that Obama would adopt a law enforcement model it
says was favored by the Clinton administration in the
1990s; Obama's advisers say McCain is too fixated on
the use of military power.
The war in Iraq remains a touchstone: McCain
regards the conflict as central to a-war with Islamic
terrorists, whereas Obama has described Iraq as a dis-
traction from what should have been the main focus
"Obama persists in the fiction that Iraq was never a
central front in the war on terror," said Randy Scheun-
emann, McCain's top foreign policy adviser. "Had we
left Iraq in the time and manner Senator Obama advo-
cated, al-Qaida would have achieved a victory that
dwarfed what they believe they achieved in Somalia
- it would have been devastating for our interests."
Scheunemann was referring to the withdrawal of U.S.
forces from Somalia during the Clinton administra-
tion, a move that al-Qaida has used for propaganda.
Obama advisers emphasize his call in the summer
of 2007 for more troops and resources in Afghanistan,
wherethe U.S.and its allieshave beenbattlingaresurgent
Taliban militia in recent months. "He called for sending
two brigades of U.S. forces to Afghanistan 13 months
before the chairman of the Joint Chiefs of Staff said the
same thing," said Richard Clarke, the onetime Bush and
Clinton adviser who has been chairing an advisory panel
on counterterrorism for the Obama campaign.
Despite the rhetorical differences, the candidates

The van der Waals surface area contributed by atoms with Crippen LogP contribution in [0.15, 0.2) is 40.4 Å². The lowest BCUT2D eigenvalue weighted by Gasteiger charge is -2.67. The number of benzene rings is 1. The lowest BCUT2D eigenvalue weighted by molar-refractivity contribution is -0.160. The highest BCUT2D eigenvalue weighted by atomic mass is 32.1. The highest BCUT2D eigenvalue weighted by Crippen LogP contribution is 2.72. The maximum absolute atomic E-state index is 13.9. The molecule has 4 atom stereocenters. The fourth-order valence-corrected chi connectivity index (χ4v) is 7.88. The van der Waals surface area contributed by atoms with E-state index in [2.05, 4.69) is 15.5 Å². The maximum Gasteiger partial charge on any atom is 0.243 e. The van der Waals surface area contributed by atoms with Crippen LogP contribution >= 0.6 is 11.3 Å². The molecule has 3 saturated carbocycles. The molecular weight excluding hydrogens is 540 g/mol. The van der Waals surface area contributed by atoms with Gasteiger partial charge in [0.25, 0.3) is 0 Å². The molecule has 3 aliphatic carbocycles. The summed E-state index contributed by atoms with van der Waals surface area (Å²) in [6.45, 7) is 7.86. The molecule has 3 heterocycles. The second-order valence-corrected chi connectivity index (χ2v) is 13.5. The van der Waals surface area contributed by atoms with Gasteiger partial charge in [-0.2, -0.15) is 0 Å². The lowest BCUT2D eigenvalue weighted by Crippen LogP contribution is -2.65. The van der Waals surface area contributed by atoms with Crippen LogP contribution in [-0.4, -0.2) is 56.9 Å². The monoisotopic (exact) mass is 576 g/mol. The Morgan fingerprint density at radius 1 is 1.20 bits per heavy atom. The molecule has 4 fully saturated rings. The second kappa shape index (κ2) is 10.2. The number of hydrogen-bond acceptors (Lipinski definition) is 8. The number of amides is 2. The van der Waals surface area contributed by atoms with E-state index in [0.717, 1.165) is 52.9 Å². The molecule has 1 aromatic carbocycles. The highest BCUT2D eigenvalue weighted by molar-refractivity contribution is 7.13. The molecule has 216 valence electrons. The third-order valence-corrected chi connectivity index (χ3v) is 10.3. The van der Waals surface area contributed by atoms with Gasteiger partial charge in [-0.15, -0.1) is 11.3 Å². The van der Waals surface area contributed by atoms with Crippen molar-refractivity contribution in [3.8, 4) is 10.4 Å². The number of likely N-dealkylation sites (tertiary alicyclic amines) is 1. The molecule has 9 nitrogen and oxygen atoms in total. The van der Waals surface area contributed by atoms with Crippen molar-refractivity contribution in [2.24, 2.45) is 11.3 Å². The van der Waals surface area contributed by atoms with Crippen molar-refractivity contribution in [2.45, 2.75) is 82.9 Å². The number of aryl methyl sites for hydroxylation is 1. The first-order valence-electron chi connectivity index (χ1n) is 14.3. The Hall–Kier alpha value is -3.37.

shared important similarities.Both McCain and Obama
have called for the closure of the Guantanamo Bay,
Cuba, detention facility for suspected terrorists and
more humane interrogation procedures for suspects.
They both voted in the Senate for the wireless surveil-
lance program promotedby the Bush administration.
In their speeches on the subject, both candidates
have emphasized the need to use all instruments of
national power - intelligence, diplomacy, economic
assistance - and not just military power in defeating
Wtry to skirt somethng as simple as
whether or not you bought a par-
Added Jim Graham, president
of UAW Local 1112 in Youngstown,
Ohio: "If he is going to lie about an
issue as small as a Prius, what's he
going to do on the big issues?"
The UAW has endorsed Demo-
cratic candidate Barack Obama.
In response, the McCain cam-
paign said McCain wants America
to "take the lead in the way we
power transportation," saving U.S.
"He is trying to promote change
and to do this by pushing American
companies to develop an affordable
battery operated car," she said.
Lenti didn't say whether McCain
or his daughter had purchased the
Prius, but noted: "The UAW should
lay off Meghan McCain."
According to an October 2007
New York Times article, McCain
told a student last fall in South
Carolina who asked what the can-
didate was doing personally to
reduce greenhouse gases that he
had bought the hybrid Prius for his
But when questioned Sunday by
a reporter at TV station WXYZ in
Southfield, Mich., McCain said,
"She bought it, I believe, herself."